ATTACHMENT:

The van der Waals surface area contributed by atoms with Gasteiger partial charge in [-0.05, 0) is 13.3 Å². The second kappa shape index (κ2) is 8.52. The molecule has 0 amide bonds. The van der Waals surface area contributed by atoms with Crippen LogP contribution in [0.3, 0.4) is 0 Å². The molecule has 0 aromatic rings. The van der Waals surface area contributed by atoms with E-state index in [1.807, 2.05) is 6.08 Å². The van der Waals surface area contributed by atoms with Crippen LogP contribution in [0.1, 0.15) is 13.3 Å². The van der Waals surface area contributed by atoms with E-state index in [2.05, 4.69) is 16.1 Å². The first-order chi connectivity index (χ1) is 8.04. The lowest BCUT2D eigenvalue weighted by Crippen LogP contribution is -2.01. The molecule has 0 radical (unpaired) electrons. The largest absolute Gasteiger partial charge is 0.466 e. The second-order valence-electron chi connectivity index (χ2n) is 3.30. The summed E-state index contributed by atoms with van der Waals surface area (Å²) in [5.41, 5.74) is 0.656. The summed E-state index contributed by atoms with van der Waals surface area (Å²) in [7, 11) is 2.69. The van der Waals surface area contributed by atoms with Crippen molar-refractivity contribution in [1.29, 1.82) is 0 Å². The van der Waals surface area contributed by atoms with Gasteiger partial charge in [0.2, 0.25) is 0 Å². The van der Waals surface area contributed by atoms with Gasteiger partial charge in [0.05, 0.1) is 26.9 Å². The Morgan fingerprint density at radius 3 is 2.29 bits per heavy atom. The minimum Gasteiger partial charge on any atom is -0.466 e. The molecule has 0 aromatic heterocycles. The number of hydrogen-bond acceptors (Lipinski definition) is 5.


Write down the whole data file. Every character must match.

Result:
The van der Waals surface area contributed by atoms with Gasteiger partial charge in [-0.05, 0) is 13.3 Å². The second kappa shape index (κ2) is 8.52. The molecule has 0 amide bonds. The van der Waals surface area contributed by atoms with Crippen LogP contribution in [0.3, 0.4) is 0 Å². The molecule has 0 aromatic rings. The van der Waals surface area contributed by atoms with E-state index in [1.807, 2.05) is 6.08 Å². The van der Waals surface area contributed by atoms with Crippen LogP contribution in [0.1, 0.15) is 13.3 Å². The van der Waals surface area contributed by atoms with E-state index in [2.05, 4.69) is 16.1 Å². The first-order chi connectivity index (χ1) is 8.04. The lowest BCUT2D eigenvalue weighted by Crippen LogP contribution is -2.01. The molecule has 0 radical (unpaired) electrons. The largest absolute Gasteiger partial charge is 0.466 e. The second-order valence-electron chi connectivity index (χ2n) is 3.30. The summed E-state index contributed by atoms with van der Waals surface area (Å²) in [5.41, 5.74) is 0.656. The summed E-state index contributed by atoms with van der Waals surface area (Å²) in [7, 11) is 2.69. The van der Waals surface area contributed by atoms with Crippen molar-refractivity contribution in [1.29, 1.82) is 0 Å². The van der Waals surface area contributed by atoms with Gasteiger partial charge in [0.2, 0.25) is 0 Å². The van der Waals surface area contributed by atoms with Gasteiger partial charge in [0.05, 0.1) is 26.9 Å². The Morgan fingerprint density at radius 3 is 2.29 bits per heavy atom. The minimum Gasteiger partial charge on any atom is -0.466 e. The molecule has 0 aromatic heterocycles. The number of hydrogen-bond acceptors (Lipinski definition) is 5.